Should Kids Be Allowed to Use Facebook and Google+?
It's a question I've been pondering a lot lately. Technically, children under the age of 13 are not allowed to join Facebook. But according to a Consumer Reports in May, 7.5 million children 12 and younger are already on the site. Currently, federal law prohibits websites from collecting personal data from children without parental permission. The Children's Online Privacy Protection Act, or COPPA, as it is more commonly known, has been in effect since 1998, but has not been updated since.
Protecting a minor from joining a social site is almost impossible, from a logistical point of view. The methods of verification include obtaining a parent's credit card information, digital signature, signed and mailed form, or a phone call from the parent. Since the overhead for such information can be expensive, most major websites, including Google and Facebook have gotten around the restriction by simply not allowing children under the age of 13 to join their sites. When you sign up for the site, all you have to do is to provide a birthdate that signifies that you are at least 13 years of age. As many of us know, it's pretty easy to lie about your age online, given that there is little online verification of such data.
When Google+ first launched, some kids found themselves losing access to their email accounts because Google+ asks for your date of birth. +Martin Sutherland found out the hard way when his son, Alex, who is 10 years old, signed up for Google+, and immediately found himself locked out of his Gmail account for age violations.
Conversely, the policy also created problems for people who were actually of age, but may have accidentally entered the incorrect birth date in their profile. To re-enable a locked Google Account, you can verify your age with a credit card transaction or a copy of a government ID. This solution does not help kids who are underage, but may have been using Gmail for a while. Many parents may not even be aware that kids aren't allowed to use Gmail, especially when Google promotes Gmail with video ads like Dear Sophie.
Google also has Google Apps for Education, which allows schools to provide Google Accounts for primary and secondary students, many of whom might want separate, personal Google Accounts for themselves. They might not realize that this service is compliant with COPPA, with no advertising, and uses Postini to protect their data.
Facebook has received a lot of criticism in the past for not protecting minors from sexual predators, and being too easy to access. Facebook has worked hard to kick sex offenders off its network, but it's still very easy for kids to sign up for Facebook. If you're a parent, and you discover that your child has been using Facebook, Facebook encourages you to take action first to delete the account.
(Side note to people who wish to delete their Facebook accounts: apparently this link will not let you reactivate your account.)
Last month, Facebook formed a political action committee called FB PAC, for the purpose of contributing to candidates in upcoming elections. Although Facebook has not indicated which candidates they would support, +Mark Zuckerberg has indicated in the past that he thinks current laws and regulations concerning minors on social networks are too restrictive, and is willing to fight to repeal COPPA, at least in part.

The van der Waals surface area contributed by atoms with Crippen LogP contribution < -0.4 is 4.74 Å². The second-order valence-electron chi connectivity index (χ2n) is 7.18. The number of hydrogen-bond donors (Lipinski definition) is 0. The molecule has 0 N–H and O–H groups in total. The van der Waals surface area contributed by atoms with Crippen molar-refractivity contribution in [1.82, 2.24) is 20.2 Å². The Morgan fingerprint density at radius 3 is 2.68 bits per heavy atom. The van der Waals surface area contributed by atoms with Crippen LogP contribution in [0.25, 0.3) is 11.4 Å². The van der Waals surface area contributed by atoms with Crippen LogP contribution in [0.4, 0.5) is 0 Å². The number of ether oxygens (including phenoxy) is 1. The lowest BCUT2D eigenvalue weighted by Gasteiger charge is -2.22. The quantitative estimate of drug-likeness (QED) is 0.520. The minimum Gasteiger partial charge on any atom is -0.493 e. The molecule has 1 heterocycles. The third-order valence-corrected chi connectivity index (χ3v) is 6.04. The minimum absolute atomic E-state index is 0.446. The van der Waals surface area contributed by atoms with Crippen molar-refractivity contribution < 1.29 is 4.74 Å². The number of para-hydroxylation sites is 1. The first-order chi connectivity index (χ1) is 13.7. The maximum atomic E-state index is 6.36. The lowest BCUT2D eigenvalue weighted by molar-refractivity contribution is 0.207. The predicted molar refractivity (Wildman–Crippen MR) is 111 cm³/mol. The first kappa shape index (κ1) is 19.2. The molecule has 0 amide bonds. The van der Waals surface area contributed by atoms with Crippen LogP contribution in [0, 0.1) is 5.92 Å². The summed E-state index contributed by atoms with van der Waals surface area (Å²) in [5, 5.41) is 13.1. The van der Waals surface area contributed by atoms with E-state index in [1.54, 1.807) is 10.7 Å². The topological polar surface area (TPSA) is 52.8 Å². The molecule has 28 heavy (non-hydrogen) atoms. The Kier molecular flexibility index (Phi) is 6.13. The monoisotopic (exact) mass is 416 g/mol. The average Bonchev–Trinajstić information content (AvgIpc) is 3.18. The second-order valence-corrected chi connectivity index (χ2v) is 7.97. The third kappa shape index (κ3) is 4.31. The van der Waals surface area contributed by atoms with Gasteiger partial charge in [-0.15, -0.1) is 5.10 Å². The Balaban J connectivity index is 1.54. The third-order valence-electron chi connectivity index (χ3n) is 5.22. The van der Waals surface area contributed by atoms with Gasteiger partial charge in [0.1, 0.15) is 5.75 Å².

Meanwhile, protecting the online privacy of kids may be the only thing that Congress can agree on at this point. +Mark Zuckerberg may have an uphill battle if he's planning to fight COPPA. House Representatives Edward Markey and Joe Barton introduced a bill in May titled "Do Not Track Kids Act of 2011", which would require online services to provide extra security and privacy protections for minors who use their sites. Citing the disturbing number of data leaks by major web sites, Markey said, "When it comes to kids and their use of the Internet, it is particularly important that stringent privacy protections are applied so that children do not have their online behavior tracked or their personal information collected or disclosed."
It's impossible to keep your kids' information 100% safe, but there are precautionary measures you can take. Not surprisingly, you can and should take many of these same precautionary measures for yourself. This guide is meant for those of you who decide to allow your kids to use social networking sites like Facebook and Google+.
- Don't allow your kids to use their real names online. Encourage them to adopt a handle and/or pseudonym for use online. Although both Facebook and Google+ have "real name" policies in place, there's no realistic way for them to verify legal names. As long as the name is two words and sounds American, you won't have a problem with signing up. Twitter does not have a real name policy in place, and you can use a handle for your username.
- Lock down privacy settings on any account you use. Always go to the account settings page to modify them, and do not allow people who don't know your children to see what they post.
- Educate your kids about privacy online, or the lack thereof. I cannot stress how important this is. If you don't want your kids to be posting personal pictures of themselves doing stupid things in public, they have to understand why. They need to understand that when something like a blog post or a Facebook status is made public, anyone can see and read it and comment, including people from places like 4chan.
- Continue to educate yourself about changing online environments. Unfortunately, many of the most egregious lapses in judgment come from parents themselves. Don't be these people.